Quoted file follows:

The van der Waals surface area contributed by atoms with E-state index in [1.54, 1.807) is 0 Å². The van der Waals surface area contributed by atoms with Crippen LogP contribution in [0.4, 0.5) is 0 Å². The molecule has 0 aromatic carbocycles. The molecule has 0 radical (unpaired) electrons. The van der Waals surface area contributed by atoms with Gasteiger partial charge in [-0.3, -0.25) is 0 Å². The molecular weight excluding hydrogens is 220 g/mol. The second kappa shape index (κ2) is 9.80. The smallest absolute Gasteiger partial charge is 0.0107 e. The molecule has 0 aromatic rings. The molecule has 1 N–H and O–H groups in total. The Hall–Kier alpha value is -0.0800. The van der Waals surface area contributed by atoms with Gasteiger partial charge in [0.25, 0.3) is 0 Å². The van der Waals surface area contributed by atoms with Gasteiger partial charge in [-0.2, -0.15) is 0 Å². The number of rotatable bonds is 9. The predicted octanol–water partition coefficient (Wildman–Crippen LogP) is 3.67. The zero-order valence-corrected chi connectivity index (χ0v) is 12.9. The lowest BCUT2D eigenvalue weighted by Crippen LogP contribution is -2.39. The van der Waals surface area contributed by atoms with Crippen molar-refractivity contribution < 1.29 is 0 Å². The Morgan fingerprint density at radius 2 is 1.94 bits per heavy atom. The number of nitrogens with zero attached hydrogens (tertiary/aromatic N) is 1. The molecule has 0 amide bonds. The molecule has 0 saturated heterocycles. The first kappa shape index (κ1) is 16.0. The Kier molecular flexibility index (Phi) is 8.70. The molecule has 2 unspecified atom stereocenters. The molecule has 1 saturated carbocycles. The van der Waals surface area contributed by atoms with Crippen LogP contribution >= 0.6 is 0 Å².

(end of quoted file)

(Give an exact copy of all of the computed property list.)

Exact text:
The van der Waals surface area contributed by atoms with E-state index in [1.54, 1.807) is 0 Å². The van der Waals surface area contributed by atoms with Crippen LogP contribution in [0.4, 0.5) is 0 Å². The molecule has 0 aromatic carbocycles. The molecule has 0 radical (unpaired) electrons. The van der Waals surface area contributed by atoms with Gasteiger partial charge in [-0.3, -0.25) is 0 Å². The molecular weight excluding hydrogens is 220 g/mol. The second kappa shape index (κ2) is 9.80. The smallest absolute Gasteiger partial charge is 0.0107 e. The molecule has 0 aromatic rings. The molecule has 1 N–H and O–H groups in total. The Hall–Kier alpha value is -0.0800. The van der Waals surface area contributed by atoms with Gasteiger partial charge in [0.25, 0.3) is 0 Å². The van der Waals surface area contributed by atoms with Gasteiger partial charge in [-0.2, -0.15) is 0 Å². The number of rotatable bonds is 9. The predicted octanol–water partition coefficient (Wildman–Crippen LogP) is 3.67. The zero-order valence-corrected chi connectivity index (χ0v) is 12.9. The lowest BCUT2D eigenvalue weighted by Crippen LogP contribution is -2.39. The van der Waals surface area contributed by atoms with Crippen molar-refractivity contribution < 1.29 is 0 Å². The Morgan fingerprint density at radius 2 is 1.94 bits per heavy atom. The number of nitrogens with zero attached hydrogens (tertiary/aromatic N) is 1. The molecule has 0 amide bonds. The molecule has 0 saturated heterocycles. The first kappa shape index (κ1) is 16.0. The Kier molecular flexibility index (Phi) is 8.70. The molecule has 2 unspecified atom stereocenters. The molecule has 1 saturated carbocycles. The van der Waals surface area contributed by atoms with Crippen LogP contribution >= 0.6 is 0 Å².